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Seeking hand held savoury pie advice... with juicy fillings?

Dear F52ers,

Looking for references, or suggestions about techniques, for making hand-held pies with' pot-pie like' fillings [oozy, but not runny], with a sturdy yet tender, flaky crust?

Not a fan of the Cornish type, although I like the shapes and look of them, I want some juiciness. Thanks!

asked by stonesoup over 7 years ago

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3 answers 1964 views
Kitchen Butterfly
added over 7 years ago

In Nigeria, we make a 'meat pie', with a saucy filling of mince, carrots, potatoes and green paprika. The potatoes are lightly crushed to create the bond, as well as some flour but...see http://www.food52.com/recipes...

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sdebrango
sdebrango

Suzanne is a trusted source on General Cooking.

added over 7 years ago

I have made chicken hand pies like a chicken pot pie, use Martha Stewarts recipe for cream cheese pastry it holds together very well:
8 tablespoons unsalted butter, room temperature
4 ounces cream cheese, room temperature
1/4 cup heavy cream
1 1/2 cups all-purpose flour plus 2 tablespoons, plus more for rolling out the dough
1/2 teaspoon coarse salt

Use my food processor comes out really nice every time. The cream cheese makes for a sturdy yet tender crust.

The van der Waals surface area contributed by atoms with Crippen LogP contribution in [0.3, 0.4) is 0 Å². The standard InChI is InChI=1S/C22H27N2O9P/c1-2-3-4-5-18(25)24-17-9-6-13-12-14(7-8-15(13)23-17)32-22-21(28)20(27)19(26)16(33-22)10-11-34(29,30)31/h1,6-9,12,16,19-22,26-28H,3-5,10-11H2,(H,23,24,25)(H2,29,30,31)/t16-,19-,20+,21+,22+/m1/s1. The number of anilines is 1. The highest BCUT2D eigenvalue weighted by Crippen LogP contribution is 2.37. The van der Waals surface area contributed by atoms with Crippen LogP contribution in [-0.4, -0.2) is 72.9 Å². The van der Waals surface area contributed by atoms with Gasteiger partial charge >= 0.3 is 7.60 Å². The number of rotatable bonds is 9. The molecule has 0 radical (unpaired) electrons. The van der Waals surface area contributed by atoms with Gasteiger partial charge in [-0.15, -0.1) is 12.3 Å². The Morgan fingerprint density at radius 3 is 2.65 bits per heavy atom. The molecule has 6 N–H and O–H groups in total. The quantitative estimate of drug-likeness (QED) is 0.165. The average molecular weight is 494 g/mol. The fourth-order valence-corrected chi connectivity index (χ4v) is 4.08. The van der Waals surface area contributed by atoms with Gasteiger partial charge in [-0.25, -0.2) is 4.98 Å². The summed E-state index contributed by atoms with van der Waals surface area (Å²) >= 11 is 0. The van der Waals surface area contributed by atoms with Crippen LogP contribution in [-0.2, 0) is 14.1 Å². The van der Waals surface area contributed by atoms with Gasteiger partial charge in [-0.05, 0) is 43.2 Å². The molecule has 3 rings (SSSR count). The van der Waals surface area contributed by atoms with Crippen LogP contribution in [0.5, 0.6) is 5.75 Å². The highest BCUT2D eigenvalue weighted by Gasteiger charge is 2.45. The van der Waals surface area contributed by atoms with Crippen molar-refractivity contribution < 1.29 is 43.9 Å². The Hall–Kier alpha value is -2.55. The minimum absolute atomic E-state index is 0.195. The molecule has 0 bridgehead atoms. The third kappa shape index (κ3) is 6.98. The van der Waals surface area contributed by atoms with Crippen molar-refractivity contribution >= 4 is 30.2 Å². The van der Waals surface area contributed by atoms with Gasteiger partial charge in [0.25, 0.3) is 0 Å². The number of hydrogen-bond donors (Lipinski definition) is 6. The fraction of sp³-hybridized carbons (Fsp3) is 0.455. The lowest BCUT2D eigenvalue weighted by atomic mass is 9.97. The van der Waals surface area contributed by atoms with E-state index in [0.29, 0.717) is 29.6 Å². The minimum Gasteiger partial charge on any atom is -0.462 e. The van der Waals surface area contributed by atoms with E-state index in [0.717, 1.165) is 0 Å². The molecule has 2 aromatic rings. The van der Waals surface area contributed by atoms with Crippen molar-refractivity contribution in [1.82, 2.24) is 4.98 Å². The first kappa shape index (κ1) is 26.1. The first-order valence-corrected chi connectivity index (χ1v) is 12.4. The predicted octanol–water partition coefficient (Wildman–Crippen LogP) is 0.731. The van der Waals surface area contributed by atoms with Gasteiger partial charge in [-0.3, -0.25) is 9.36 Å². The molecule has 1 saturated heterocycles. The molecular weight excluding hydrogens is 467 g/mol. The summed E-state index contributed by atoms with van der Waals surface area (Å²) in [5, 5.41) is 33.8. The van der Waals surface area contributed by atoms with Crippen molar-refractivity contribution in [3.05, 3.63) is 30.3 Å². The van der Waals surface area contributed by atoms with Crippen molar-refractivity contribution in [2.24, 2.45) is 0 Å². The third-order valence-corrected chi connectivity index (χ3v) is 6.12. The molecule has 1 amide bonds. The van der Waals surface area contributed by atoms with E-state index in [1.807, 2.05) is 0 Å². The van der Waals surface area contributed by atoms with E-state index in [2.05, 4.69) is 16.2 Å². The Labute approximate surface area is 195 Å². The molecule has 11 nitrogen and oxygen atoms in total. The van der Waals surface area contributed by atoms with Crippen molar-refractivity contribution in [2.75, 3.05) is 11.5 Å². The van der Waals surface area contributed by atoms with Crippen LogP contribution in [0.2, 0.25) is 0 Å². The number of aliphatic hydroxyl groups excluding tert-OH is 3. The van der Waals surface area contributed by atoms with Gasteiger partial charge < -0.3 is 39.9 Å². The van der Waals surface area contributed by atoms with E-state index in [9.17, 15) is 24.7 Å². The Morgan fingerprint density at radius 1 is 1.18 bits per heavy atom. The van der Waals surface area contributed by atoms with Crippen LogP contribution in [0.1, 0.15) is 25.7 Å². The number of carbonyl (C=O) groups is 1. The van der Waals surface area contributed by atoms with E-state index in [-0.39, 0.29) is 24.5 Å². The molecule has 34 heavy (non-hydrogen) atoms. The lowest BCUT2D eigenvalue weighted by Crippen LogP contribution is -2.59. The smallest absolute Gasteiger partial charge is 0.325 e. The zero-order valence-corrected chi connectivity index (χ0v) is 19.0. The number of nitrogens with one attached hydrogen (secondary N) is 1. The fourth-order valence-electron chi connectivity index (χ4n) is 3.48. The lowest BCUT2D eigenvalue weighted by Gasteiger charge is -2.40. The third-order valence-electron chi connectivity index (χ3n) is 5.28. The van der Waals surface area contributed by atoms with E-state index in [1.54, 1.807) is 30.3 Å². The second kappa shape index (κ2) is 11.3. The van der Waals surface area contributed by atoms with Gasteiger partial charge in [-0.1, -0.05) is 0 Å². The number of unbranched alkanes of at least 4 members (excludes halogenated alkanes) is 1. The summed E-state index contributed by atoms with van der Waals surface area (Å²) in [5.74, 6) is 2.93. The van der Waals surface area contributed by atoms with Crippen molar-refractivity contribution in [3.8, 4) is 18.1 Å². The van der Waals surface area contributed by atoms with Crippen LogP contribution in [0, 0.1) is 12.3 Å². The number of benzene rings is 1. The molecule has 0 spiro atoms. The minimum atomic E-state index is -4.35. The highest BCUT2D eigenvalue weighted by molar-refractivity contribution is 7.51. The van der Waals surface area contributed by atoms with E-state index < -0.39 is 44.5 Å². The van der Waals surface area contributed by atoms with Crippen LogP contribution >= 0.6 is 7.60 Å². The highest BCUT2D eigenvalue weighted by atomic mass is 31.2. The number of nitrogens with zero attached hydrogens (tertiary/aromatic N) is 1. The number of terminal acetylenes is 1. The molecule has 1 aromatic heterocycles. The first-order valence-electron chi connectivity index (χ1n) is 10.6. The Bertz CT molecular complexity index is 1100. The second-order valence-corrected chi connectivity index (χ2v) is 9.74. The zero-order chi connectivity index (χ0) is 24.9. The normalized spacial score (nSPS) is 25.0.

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Anitalectric
Anitalectric

Anita is a vegan pastry chef & founder of Electric Blue Baking Co. in Brooklyn.

added over 7 years ago

I make a spelt crust empanada with vegetable filling and lemongrass coconut gravy that is like a handheld pot pie. Here are my tips:

The best one is learned from my Colombian grandma. Use a rectangular piece of plastic saran wrap to fold the dough over the filling so that it doesn't break. Here is a more explicit explanation:

Tear yourself a piece of plastic wrap about 12" long.
Spread a thin layer of oil on the plastic so the dough doesn't stick.
Place a golf ball sized piece of dough on the bottom half of the plastic wrap.
Fold the plastic over top and roll out a circle about 1 cm thick.
Place a heaping spoonful of filling in the center.
Pick up one side of the plastic wrap and use it to position half of the dough circle over top of the filling, and then smoosh it down to meet the other edge.
Use a cup or a bowl to cut away the extra dough and get a perfect rounded shape.
Peel back the top plastic, trim away excess dough, and crimp edges, if necessary.*
You can pick up the empanada with the plastic and easily transfer it to a try while you make the rest.

This works for all kinds of dough. If it breaks, it might be too cold or not have enough fat in it.

*Crimping edges is necessary for baked empanadas or flour-based crust empanadas. For fried masa harina empanadas (Colombian style) you don't have to do this.

Another tip, regarding the filling, is to make it ahead and then chill it. That way, it will not be runny while you are assembling the empanadas. When they are served (hopefully, piping hot) the filling will be back to gravy texture.

A tip for flaky crust is not to skimp on whatever fat you are using. If you are baking, I also recommend brushing the tops with something like coconut milk or oil to "moisturize."

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